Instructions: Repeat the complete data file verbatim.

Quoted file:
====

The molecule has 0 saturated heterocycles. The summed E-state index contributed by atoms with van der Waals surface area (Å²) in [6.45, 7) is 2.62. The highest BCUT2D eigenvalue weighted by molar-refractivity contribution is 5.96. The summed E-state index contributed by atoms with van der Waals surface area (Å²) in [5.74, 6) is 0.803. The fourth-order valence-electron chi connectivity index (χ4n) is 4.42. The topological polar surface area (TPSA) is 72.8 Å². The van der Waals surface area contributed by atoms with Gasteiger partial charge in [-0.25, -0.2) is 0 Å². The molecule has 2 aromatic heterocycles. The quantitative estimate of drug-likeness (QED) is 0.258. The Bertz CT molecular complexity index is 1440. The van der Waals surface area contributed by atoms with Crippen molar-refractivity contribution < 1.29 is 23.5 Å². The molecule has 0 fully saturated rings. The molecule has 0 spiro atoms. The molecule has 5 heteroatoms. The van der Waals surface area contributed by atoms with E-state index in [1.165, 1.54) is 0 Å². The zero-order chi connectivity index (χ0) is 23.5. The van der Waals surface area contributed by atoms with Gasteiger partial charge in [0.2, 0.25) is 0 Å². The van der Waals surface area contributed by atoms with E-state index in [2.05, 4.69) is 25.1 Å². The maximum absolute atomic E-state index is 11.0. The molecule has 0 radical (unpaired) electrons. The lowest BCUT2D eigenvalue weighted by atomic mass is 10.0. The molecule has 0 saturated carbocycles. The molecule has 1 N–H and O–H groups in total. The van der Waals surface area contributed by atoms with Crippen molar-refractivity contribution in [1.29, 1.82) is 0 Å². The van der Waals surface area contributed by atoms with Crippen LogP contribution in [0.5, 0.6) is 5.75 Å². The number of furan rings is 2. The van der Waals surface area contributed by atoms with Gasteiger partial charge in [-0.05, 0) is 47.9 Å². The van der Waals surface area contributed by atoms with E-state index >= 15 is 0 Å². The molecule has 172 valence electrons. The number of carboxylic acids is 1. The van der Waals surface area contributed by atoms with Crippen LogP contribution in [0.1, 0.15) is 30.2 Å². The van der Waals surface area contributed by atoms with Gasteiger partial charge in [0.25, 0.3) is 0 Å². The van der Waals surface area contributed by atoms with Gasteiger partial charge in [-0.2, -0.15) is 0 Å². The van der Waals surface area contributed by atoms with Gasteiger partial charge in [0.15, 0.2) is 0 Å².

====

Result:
The molecule has 0 saturated heterocycles. The summed E-state index contributed by atoms with van der Waals surface area (Å²) in [6.45, 7) is 2.62. The highest BCUT2D eigenvalue weighted by molar-refractivity contribution is 5.96. The summed E-state index contributed by atoms with van der Waals surface area (Å²) in [5.74, 6) is 0.803. The fourth-order valence-electron chi connectivity index (χ4n) is 4.42. The topological polar surface area (TPSA) is 72.8 Å². The van der Waals surface area contributed by atoms with Gasteiger partial charge in [-0.25, -0.2) is 0 Å². The molecule has 2 aromatic heterocycles. The quantitative estimate of drug-likeness (QED) is 0.258. The Bertz CT molecular complexity index is 1440. The van der Waals surface area contributed by atoms with Crippen molar-refractivity contribution < 1.29 is 23.5 Å². The molecule has 0 fully saturated rings. The molecule has 0 spiro atoms. The molecule has 5 heteroatoms. The van der Waals surface area contributed by atoms with E-state index in [1.165, 1.54) is 0 Å². The zero-order chi connectivity index (χ0) is 23.5. The van der Waals surface area contributed by atoms with Gasteiger partial charge in [0.2, 0.25) is 0 Å². The van der Waals surface area contributed by atoms with E-state index in [2.05, 4.69) is 25.1 Å². The maximum absolute atomic E-state index is 11.0. The molecule has 0 radical (unpaired) electrons. The lowest BCUT2D eigenvalue weighted by atomic mass is 10.0. The molecule has 0 saturated carbocycles. The molecule has 1 N–H and O–H groups in total. The van der Waals surface area contributed by atoms with Crippen molar-refractivity contribution in [1.29, 1.82) is 0 Å². The van der Waals surface area contributed by atoms with Crippen LogP contribution in [0.5, 0.6) is 5.75 Å². The number of furan rings is 2. The van der Waals surface area contributed by atoms with Gasteiger partial charge in [-0.05, 0) is 47.9 Å². The van der Waals surface area contributed by atoms with E-state index >= 15 is 0 Å². The molecule has 172 valence electrons. The number of carboxylic acids is 1. The van der Waals surface area contributed by atoms with Crippen LogP contribution in [0.1, 0.15) is 30.2 Å². The van der Waals surface area contributed by atoms with Gasteiger partial charge in [0.25, 0.3) is 0 Å². The van der Waals surface area contributed by atoms with Gasteiger partial charge in [-0.2, -0.15) is 0 Å². The van der Waals surface area contributed by atoms with Gasteiger partial charge in [0.15, 0.2) is 0 Å².